The research objective of this award is to investigate novel magnetic shape memory alloy thin films and use these films as the backbone of sensors and actuators. In particular, a class of novel Ni-based Heusler alloy films, which is capable of delivering high frequency response as well as high actuation strain due to Zeeman energy induced phase transformations, will be used as a model system and tested for real applications. This objective will be achieved by using the following scientific approaches: (1) investigate the influence of phase segregation on phase transformations; (2) explore and tailor residual stress in films to tune phase transformations; (3) understand the size effect on field induced strain and reversible phase transformations; (4) demonstrate the concept of magnetic field sensing via bilayer films; and (5) fabricate actuators via membranes.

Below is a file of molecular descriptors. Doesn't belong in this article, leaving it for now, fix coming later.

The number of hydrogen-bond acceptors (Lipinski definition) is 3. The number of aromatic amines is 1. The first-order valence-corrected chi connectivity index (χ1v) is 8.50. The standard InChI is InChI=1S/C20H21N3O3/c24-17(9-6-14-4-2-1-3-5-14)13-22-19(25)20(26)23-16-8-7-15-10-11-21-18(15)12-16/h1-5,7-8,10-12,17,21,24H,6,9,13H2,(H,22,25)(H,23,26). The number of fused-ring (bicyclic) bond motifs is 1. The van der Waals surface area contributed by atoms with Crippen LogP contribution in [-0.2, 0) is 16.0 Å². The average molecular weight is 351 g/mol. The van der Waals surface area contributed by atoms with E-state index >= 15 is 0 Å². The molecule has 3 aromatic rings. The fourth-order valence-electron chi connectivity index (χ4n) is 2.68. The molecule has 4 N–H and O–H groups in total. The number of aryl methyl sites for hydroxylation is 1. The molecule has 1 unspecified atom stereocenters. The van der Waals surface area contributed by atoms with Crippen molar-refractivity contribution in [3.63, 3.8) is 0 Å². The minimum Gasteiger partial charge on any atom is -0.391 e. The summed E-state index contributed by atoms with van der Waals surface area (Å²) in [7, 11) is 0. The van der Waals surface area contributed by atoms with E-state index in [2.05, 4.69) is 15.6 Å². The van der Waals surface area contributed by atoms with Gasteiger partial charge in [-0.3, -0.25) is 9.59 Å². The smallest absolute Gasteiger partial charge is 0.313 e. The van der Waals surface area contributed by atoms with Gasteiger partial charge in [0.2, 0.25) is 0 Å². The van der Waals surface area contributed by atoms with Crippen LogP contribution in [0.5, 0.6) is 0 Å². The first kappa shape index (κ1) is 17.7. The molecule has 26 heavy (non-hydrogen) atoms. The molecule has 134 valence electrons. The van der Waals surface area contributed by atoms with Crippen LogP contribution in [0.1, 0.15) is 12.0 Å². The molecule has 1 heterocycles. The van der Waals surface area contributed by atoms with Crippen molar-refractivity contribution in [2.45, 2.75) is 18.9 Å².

If successful, the benefits of this research will include elucidation of fundamental magneto-microstructural mechanisms of field-induced shape change across multiple length scales, and a new class of magnetic shape memory alloy films for sensor and actuator applications. The project will significantly improve the design of active sensing systems capable of fast and reversible deformation, damping and passive power generation. Second, it will promote a local learning environment focusing on magnetic thin films. Activities will include creation of teaching modules of active materials, involvement of underrepresented groups through the ?Pathway to Ph.D.? fellowship program at Texas A&M University, laboratory demonstration models in nanomaterials for grades 7-12, and involvement of undergraduate researchers. Third, collaborations with scientists at the Center for Integrated Nanotechnologies, at Los Alamos National Laboratory and Sandia National Laboratory through the existing user project will provide graduate student opportunities to work at these advanced research centers and laboratories.